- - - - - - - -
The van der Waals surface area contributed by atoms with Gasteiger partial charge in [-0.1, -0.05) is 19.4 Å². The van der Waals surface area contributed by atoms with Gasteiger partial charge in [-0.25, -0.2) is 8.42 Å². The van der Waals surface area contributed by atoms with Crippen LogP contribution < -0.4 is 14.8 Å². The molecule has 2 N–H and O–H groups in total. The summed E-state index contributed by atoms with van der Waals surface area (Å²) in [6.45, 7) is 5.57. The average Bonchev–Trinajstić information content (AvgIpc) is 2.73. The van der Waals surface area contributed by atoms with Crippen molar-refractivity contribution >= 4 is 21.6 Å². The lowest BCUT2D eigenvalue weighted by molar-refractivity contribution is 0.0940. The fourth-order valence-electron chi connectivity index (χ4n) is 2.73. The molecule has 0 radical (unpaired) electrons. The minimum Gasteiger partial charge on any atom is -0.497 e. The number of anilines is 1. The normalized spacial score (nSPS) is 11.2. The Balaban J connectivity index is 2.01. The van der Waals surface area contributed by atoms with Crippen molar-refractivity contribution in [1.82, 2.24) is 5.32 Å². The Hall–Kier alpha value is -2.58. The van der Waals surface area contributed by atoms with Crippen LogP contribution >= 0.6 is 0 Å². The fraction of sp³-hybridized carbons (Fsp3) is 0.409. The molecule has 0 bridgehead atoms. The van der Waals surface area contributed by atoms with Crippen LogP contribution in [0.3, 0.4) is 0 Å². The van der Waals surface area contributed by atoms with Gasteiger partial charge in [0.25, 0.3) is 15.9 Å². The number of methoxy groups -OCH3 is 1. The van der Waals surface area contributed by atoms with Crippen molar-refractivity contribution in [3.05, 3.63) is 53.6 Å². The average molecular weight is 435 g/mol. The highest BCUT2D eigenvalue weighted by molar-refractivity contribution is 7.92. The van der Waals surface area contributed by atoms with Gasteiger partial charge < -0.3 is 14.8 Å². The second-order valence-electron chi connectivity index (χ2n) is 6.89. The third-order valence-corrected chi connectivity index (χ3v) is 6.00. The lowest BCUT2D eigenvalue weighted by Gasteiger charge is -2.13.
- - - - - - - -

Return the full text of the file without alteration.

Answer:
The van der Waals surface area contributed by atoms with Gasteiger partial charge in [-0.1, -0.05) is 19.4 Å². The van der Waals surface area contributed by atoms with Gasteiger partial charge in [-0.25, -0.2) is 8.42 Å². The van der Waals surface area contributed by atoms with Crippen LogP contribution < -0.4 is 14.8 Å². The molecule has 2 N–H and O–H groups in total. The summed E-state index contributed by atoms with van der Waals surface area (Å²) in [6.45, 7) is 5.57. The average Bonchev–Trinajstić information content (AvgIpc) is 2.73. The van der Waals surface area contributed by atoms with Crippen molar-refractivity contribution >= 4 is 21.6 Å². The lowest BCUT2D eigenvalue weighted by molar-refractivity contribution is 0.0940. The fourth-order valence-electron chi connectivity index (χ4n) is 2.73. The molecule has 0 radical (unpaired) electrons. The minimum Gasteiger partial charge on any atom is -0.497 e. The number of anilines is 1. The normalized spacial score (nSPS) is 11.2. The Balaban J connectivity index is 2.01. The van der Waals surface area contributed by atoms with Crippen molar-refractivity contribution in [1.82, 2.24) is 5.32 Å². The Hall–Kier alpha value is -2.58. The van der Waals surface area contributed by atoms with Crippen LogP contribution >= 0.6 is 0 Å². The fraction of sp³-hybridized carbons (Fsp3) is 0.409. The molecule has 0 bridgehead atoms. The van der Waals surface area contributed by atoms with Crippen LogP contribution in [0.3, 0.4) is 0 Å². The van der Waals surface area contributed by atoms with Gasteiger partial charge in [0.25, 0.3) is 15.9 Å². The number of methoxy groups -OCH3 is 1. The van der Waals surface area contributed by atoms with Crippen molar-refractivity contribution in [3.05, 3.63) is 53.6 Å². The average molecular weight is 435 g/mol. The highest BCUT2D eigenvalue weighted by molar-refractivity contribution is 7.92. The van der Waals surface area contributed by atoms with Gasteiger partial charge < -0.3 is 14.8 Å². The second-order valence-electron chi connectivity index (χ2n) is 6.89. The third-order valence-corrected chi connectivity index (χ3v) is 6.00. The lowest BCUT2D eigenvalue weighted by Gasteiger charge is -2.13.